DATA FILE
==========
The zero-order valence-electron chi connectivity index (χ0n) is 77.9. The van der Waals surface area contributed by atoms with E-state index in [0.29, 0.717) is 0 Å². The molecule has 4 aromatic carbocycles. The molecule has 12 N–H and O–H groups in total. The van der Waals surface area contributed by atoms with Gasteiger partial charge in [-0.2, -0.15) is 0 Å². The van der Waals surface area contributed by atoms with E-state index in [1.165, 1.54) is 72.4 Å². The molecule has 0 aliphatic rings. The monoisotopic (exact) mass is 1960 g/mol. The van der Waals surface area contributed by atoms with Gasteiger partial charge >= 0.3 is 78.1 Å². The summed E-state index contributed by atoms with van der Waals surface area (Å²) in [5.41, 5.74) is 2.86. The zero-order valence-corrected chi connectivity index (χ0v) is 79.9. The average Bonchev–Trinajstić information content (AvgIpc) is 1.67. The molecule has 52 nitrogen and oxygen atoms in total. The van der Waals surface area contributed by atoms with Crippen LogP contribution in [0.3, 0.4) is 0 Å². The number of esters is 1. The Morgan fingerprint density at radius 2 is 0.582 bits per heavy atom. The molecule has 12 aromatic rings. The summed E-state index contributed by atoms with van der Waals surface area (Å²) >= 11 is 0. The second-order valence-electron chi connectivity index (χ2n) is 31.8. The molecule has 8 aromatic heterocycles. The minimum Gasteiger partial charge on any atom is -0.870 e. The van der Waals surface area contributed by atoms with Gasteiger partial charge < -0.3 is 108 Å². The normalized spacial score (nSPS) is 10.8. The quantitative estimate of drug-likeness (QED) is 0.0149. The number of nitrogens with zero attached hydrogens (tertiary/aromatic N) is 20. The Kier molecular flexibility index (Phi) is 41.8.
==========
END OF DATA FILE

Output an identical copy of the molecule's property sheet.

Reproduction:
The zero-order valence-electron chi connectivity index (χ0n) is 77.9. The van der Waals surface area contributed by atoms with E-state index in [0.29, 0.717) is 0 Å². The molecule has 4 aromatic carbocycles. The molecule has 12 N–H and O–H groups in total. The van der Waals surface area contributed by atoms with Gasteiger partial charge in [-0.2, -0.15) is 0 Å². The van der Waals surface area contributed by atoms with E-state index in [1.165, 1.54) is 72.4 Å². The molecule has 0 aliphatic rings. The monoisotopic (exact) mass is 1960 g/mol. The van der Waals surface area contributed by atoms with Gasteiger partial charge >= 0.3 is 78.1 Å². The summed E-state index contributed by atoms with van der Waals surface area (Å²) in [5.41, 5.74) is 2.86. The zero-order valence-corrected chi connectivity index (χ0v) is 79.9. The average Bonchev–Trinajstić information content (AvgIpc) is 1.67. The molecule has 52 nitrogen and oxygen atoms in total. The van der Waals surface area contributed by atoms with Crippen LogP contribution in [0.3, 0.4) is 0 Å². The number of esters is 1. The Morgan fingerprint density at radius 2 is 0.582 bits per heavy atom. The molecule has 12 aromatic rings. The summed E-state index contributed by atoms with van der Waals surface area (Å²) >= 11 is 0. The second-order valence-electron chi connectivity index (χ2n) is 31.8. The molecule has 8 aromatic heterocycles. The minimum Gasteiger partial charge on any atom is -0.870 e. The van der Waals surface area contributed by atoms with Gasteiger partial charge < -0.3 is 108 Å². The normalized spacial score (nSPS) is 10.8. The quantitative estimate of drug-likeness (QED) is 0.0149. The number of nitrogens with zero attached hydrogens (tertiary/aromatic N) is 20. The Kier molecular flexibility index (Phi) is 41.8.